Sunday, July 22, 2007

Day 11 - Reacclimation

Kim's body clock is getting re-acclimated to Eastern Daylight Time, but her body clock is still probably set to somewhere over the mid-Atlantic.

Here are a few of the lessons that I've learned while staying at home during the past week:

No. 1: I now understand how damn frustrating it is to be getting out the door on time with all four kids fed, clothed, teeth brushed, hair brushed, no food on front of shirt, no food on sleeves of shirts from using them as a napkin, in their seats without bickering . . . only to learn that one of them has neglected to bring something of paramount importance to our destination.

Right now, I can't remember what the specific item was that was left behind. But, boy oh boy do I remember walking around the house, feeling the stress rise, and thinking, "all of this preparation, all of this coordination, all of the reminders, and it is unraveling because No. X forgot to get ________! Arghh.

No. 2: The Arghh is a good segue. Earlier in the week, the kids talked me into taking them to Scallywags Laser Tag. I agreed to take them, but knew that I wasn't going to play as No. 4 was a bit too small.

Then a friend suggested that I should go play tag with them. You'll have fun and you can make sure that G and G are getting along ok.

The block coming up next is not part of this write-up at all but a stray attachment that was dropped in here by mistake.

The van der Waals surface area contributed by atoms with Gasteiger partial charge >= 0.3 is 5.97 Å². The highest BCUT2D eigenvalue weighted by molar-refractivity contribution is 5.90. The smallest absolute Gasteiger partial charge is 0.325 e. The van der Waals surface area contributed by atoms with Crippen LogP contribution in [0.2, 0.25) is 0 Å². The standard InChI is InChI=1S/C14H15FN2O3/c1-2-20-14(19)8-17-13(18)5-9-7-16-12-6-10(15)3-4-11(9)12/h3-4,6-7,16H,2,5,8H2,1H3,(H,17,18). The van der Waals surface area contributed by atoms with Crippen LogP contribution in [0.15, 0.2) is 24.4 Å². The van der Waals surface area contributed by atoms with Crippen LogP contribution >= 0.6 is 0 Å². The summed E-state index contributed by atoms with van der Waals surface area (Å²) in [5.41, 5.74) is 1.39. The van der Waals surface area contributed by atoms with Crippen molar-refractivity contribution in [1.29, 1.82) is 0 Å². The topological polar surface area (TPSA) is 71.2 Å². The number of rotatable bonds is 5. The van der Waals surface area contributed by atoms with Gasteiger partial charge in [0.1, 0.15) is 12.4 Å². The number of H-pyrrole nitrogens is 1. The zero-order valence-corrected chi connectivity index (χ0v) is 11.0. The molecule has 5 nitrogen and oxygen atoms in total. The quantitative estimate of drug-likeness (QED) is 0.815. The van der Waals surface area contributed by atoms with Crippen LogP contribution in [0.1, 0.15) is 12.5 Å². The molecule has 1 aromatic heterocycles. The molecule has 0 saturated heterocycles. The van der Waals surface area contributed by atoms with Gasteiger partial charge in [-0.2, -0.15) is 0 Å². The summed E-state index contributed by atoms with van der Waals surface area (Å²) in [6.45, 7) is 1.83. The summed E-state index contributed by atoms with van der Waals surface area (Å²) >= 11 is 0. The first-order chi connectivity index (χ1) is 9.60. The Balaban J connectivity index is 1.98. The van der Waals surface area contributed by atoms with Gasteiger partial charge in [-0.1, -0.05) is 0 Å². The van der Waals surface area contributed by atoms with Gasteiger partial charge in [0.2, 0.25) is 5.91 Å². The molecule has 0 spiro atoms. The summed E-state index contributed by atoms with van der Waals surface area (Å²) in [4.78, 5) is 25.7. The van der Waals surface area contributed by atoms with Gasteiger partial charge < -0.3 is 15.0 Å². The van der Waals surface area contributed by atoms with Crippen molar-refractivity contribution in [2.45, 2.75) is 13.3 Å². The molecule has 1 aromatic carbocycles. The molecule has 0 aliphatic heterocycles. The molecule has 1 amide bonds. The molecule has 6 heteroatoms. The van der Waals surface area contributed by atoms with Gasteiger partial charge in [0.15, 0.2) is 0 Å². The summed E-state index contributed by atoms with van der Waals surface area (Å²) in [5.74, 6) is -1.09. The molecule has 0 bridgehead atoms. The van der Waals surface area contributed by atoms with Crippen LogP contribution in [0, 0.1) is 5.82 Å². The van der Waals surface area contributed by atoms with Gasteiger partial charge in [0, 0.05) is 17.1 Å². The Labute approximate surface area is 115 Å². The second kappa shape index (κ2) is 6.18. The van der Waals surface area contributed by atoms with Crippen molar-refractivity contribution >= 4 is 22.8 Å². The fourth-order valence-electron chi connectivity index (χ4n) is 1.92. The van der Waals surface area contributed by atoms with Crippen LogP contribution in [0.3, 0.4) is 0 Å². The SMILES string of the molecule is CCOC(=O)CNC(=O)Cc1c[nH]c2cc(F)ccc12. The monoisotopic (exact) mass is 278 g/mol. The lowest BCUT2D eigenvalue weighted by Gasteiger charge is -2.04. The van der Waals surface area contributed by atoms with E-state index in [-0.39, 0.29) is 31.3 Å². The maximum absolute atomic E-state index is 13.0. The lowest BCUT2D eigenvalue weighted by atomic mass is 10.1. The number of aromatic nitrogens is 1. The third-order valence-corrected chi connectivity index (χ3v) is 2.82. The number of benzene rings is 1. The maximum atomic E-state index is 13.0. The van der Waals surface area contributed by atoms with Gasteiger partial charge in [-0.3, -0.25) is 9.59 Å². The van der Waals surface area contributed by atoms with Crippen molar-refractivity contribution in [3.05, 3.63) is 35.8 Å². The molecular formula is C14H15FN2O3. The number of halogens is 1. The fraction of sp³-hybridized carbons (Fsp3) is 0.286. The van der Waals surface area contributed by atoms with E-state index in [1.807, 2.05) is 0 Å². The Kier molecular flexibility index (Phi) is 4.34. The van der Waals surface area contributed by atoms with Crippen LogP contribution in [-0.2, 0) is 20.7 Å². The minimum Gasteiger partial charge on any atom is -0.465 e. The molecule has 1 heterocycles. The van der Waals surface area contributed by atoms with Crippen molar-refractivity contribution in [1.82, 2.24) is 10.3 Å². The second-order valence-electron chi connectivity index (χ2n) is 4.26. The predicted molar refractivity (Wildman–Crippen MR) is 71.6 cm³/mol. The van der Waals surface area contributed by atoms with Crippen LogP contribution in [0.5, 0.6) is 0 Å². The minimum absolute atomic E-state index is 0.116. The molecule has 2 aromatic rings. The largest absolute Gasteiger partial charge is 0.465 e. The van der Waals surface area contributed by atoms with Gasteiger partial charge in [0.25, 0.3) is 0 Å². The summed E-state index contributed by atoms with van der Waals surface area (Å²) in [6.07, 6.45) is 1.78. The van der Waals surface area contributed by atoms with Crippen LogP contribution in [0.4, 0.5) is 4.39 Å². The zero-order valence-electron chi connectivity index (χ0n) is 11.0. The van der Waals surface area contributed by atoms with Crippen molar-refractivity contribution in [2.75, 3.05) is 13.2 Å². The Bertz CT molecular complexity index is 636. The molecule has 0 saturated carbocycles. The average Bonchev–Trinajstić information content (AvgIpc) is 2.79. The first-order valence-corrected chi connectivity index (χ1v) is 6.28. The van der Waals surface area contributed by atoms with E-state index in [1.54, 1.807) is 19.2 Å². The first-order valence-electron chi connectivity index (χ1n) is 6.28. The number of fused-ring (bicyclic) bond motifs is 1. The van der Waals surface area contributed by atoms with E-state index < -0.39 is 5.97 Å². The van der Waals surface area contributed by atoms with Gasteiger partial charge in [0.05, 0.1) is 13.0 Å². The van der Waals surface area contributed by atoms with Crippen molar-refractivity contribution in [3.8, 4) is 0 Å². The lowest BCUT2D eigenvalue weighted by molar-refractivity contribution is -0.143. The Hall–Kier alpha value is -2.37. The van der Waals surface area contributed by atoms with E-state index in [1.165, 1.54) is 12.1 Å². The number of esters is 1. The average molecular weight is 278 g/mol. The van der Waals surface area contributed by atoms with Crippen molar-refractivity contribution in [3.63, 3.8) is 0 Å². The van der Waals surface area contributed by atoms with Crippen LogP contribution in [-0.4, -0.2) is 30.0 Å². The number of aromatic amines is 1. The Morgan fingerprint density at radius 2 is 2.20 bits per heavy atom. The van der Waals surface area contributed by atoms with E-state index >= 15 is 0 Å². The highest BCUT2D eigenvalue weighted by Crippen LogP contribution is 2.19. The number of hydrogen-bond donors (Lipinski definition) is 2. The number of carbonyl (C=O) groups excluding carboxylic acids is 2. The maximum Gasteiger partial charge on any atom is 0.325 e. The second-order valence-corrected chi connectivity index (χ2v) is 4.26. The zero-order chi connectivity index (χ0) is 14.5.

Well, I did go in and I had a blast. So, even though it wasn't fun that I had picked, as I got my mind in the right arena, I found that it was darn fun. Glad that I did it.

No. 3: Just like at work, I have to be responsive to my kids needs and requests. Bear in mind, I don't always have to do what they ask, suggest, or say; but I do have to respond to their requests - they deserve an answer -- even a "no" if that is the answer.

But, if the answer is a "Yes, I'll be there in a minute." I also owe them that follow-up visit to take care of the item.

No. 4: There is only one time that I have a struggle with having my kids sitting in my lap.

Normally, our kids will use both of us (the 'rents) as bases or safe locations or resting pods. Usually, I am happy (and honored) to have them sit in my lap. It says something about our relationship that they'd like to spend time near me, they trust me, they know that they'll be comfortable, and they know that they'll usually get some quality dad-time.

Except when I am trying to take pictures of something. During those times, I can feel the frustration rise.

No. 5: It takes a
mom and dad to raise kids.

There are others. I'll write them down later.

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